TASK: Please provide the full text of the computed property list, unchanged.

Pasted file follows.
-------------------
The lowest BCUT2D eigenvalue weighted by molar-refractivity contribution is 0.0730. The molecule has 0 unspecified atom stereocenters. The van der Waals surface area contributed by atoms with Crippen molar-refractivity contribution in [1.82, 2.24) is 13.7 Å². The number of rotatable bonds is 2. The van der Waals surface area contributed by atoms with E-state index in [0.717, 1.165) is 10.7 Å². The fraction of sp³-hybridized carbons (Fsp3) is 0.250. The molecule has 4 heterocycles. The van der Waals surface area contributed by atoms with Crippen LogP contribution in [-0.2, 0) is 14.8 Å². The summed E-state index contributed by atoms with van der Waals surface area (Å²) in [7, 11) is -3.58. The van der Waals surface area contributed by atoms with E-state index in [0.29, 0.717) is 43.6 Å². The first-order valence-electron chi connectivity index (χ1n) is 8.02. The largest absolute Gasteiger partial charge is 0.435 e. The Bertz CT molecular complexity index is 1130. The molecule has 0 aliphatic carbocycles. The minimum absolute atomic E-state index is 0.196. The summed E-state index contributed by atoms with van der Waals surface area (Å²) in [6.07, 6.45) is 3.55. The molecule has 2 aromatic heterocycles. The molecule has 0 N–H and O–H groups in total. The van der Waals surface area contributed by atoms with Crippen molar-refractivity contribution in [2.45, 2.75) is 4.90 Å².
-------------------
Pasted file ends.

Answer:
The lowest BCUT2D eigenvalue weighted by molar-refractivity contribution is 0.0730. The molecule has 0 unspecified atom stereocenters. The van der Waals surface area contributed by atoms with Crippen molar-refractivity contribution in [1.82, 2.24) is 13.7 Å². The number of rotatable bonds is 2. The van der Waals surface area contributed by atoms with E-state index in [0.717, 1.165) is 10.7 Å². The fraction of sp³-hybridized carbons (Fsp3) is 0.250. The molecule has 4 heterocycles. The van der Waals surface area contributed by atoms with Crippen LogP contribution in [-0.2, 0) is 14.8 Å². The summed E-state index contributed by atoms with van der Waals surface area (Å²) in [7, 11) is -3.58. The van der Waals surface area contributed by atoms with E-state index in [0.29, 0.717) is 43.6 Å². The first-order valence-electron chi connectivity index (χ1n) is 8.02. The largest absolute Gasteiger partial charge is 0.435 e. The Bertz CT molecular complexity index is 1130. The molecule has 0 aliphatic carbocycles. The minimum absolute atomic E-state index is 0.196. The summed E-state index contributed by atoms with van der Waals surface area (Å²) in [6.07, 6.45) is 3.55. The molecule has 2 aromatic heterocycles. The molecule has 0 N–H and O–H groups in total. The van der Waals surface area contributed by atoms with Crippen molar-refractivity contribution in [2.45, 2.75) is 4.90 Å².